Setting up a network near a disaster area just days — or even hours — after a hurricane, flood or tornado appeals to leaders at the Federal Emergency Management Agency. Similarly, the U.S. Forest Service sees the value in scaling up network capabilities when responders work to extinguish wildfires.
These possibilities are leading agencies to lay the groundwork for software-defined networking (SDN) and network functions virtualization (NFV). Instead of linking network functions and policies to hardware, SDN enables agencies to control those tasks through software. As a result, CIOs say these technologies can streamline management costs for ever-more complex networks and can significantly shrink the time it takes to deliver network resources. Both solutions enable IT teams to automate the delivery of advanced network services and resources, reducing the demands on administrators and the costs of network configuration and maintenance.
“The opportunity to provide quick, on-demand microservices around the network is going to be huge for us moving forward,” says Adrian Gardner, the CIO at FEMA.
They can also enable agencies “to create a fully programmable network service with embedded security,” says Jonathan Alboum, the CIO at the Agriculture Department.
But Alboum points to two challenges the government often faces in adopting new technology that commercial enterprises avoid: “Namely, how will SDN and NFV comply with government security, and how will we navigate the complete process surrounding acquisition rules.”
A New Era of Federal Networking
Agencies are grappling with both issues as the SDN market explodes. IDC last year predicted that the global market will be worth more than $12.5 billion in 2020, a compounded annual growth rate of 53.9 percent from 2014.
Alboum says the contract is a step in the right direction for agencies to break into the space. Government will transition to the $50 billion, 15-year infrastructure vehicle in 2020.
Gardner says he is already preparing budgets for fiscal 2019 to 2023 that include SDN as a major pillar of his support network so he has “freedom of choice” to get “services and capabilities to survivors and first responders.” Consider Hurricane Sandy, the 2012 storm that wrought havoc on the Northeast, as an example.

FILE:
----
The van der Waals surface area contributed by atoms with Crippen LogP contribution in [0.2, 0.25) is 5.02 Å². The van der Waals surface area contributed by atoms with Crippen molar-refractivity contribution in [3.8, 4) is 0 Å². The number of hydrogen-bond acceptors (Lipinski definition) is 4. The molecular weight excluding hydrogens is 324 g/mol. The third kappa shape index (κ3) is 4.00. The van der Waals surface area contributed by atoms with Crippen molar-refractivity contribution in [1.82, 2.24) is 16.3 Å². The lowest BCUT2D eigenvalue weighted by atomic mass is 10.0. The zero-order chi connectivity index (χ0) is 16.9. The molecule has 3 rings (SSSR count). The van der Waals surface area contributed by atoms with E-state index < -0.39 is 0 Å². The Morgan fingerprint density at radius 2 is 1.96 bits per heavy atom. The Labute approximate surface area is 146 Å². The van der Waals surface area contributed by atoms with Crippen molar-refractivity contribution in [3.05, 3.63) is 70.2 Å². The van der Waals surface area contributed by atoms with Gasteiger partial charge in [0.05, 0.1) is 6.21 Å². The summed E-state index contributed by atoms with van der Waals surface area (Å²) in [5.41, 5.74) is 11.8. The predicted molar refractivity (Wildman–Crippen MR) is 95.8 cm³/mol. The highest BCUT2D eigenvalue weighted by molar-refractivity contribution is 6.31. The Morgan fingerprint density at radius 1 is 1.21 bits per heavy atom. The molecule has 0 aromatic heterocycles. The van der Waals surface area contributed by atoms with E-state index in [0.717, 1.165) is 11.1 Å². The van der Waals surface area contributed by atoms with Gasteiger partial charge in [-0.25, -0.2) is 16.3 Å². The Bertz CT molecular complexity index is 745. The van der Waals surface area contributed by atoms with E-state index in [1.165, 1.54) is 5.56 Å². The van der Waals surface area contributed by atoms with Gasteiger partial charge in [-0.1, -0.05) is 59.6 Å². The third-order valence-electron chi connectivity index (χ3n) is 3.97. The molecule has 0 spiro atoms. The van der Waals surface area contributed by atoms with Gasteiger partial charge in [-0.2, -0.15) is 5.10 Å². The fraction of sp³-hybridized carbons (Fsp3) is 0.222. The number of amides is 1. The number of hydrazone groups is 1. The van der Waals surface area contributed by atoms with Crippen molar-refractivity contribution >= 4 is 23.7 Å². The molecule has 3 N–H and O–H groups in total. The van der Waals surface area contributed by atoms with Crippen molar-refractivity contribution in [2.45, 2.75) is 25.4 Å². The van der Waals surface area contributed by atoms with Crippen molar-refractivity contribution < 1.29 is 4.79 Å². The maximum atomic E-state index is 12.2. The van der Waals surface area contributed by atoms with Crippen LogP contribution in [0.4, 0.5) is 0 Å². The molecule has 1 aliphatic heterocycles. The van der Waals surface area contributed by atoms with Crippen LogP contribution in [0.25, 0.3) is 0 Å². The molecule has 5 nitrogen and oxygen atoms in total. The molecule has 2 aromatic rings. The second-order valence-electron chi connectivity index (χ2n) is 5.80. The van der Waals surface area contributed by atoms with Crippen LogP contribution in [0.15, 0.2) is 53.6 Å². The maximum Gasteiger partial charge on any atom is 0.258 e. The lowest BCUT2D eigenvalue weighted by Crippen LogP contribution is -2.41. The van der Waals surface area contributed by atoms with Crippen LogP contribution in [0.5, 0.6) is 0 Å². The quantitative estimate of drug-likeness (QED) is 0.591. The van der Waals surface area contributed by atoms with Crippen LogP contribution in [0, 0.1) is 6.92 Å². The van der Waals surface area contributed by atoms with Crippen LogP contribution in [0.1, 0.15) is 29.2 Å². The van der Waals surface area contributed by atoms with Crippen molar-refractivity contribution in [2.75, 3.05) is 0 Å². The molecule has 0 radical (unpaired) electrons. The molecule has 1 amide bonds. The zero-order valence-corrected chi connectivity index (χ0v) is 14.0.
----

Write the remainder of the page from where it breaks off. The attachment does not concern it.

“That was about a year to a year-and-a-half of response activity,” Gardner says. “Over that period of time I had varying requirements in terms of network speed, capability, services. If I could ebb and flow with that very agilely, that’s where I want to be in the future, as opposed to running wire and having a hardware asset in place.”
The broader government migration to cloud services will only further push the adoption of SDN, said Brad Casemore, IDC’s research director for data center networks.
“If you’re moving into more of a private cloud ... as many government agencies are, you are going to want to get the sort of agility that the leading public cloud players have been able to derive from SDN,” he says. “You have to change not only the way you architect your network, but the way you operate it.”
Casemore adds that agency CIOs will also have to hire staff proficient in the new technologies.
“It’s not like somebody who is trained as a Cisco Certified Internetwork Expert can readily shift to SDN,” he says. “You need someone who is more comfortable with automation, often someone who is more comfortable with Linux and DevOps practices ... (and has) a broader understanding for what other operational areas of IT require and also what businesses and developers are trying to achieve.
“It’s not just technical skills, but it’s also a mindset that kind of breaks the mold.”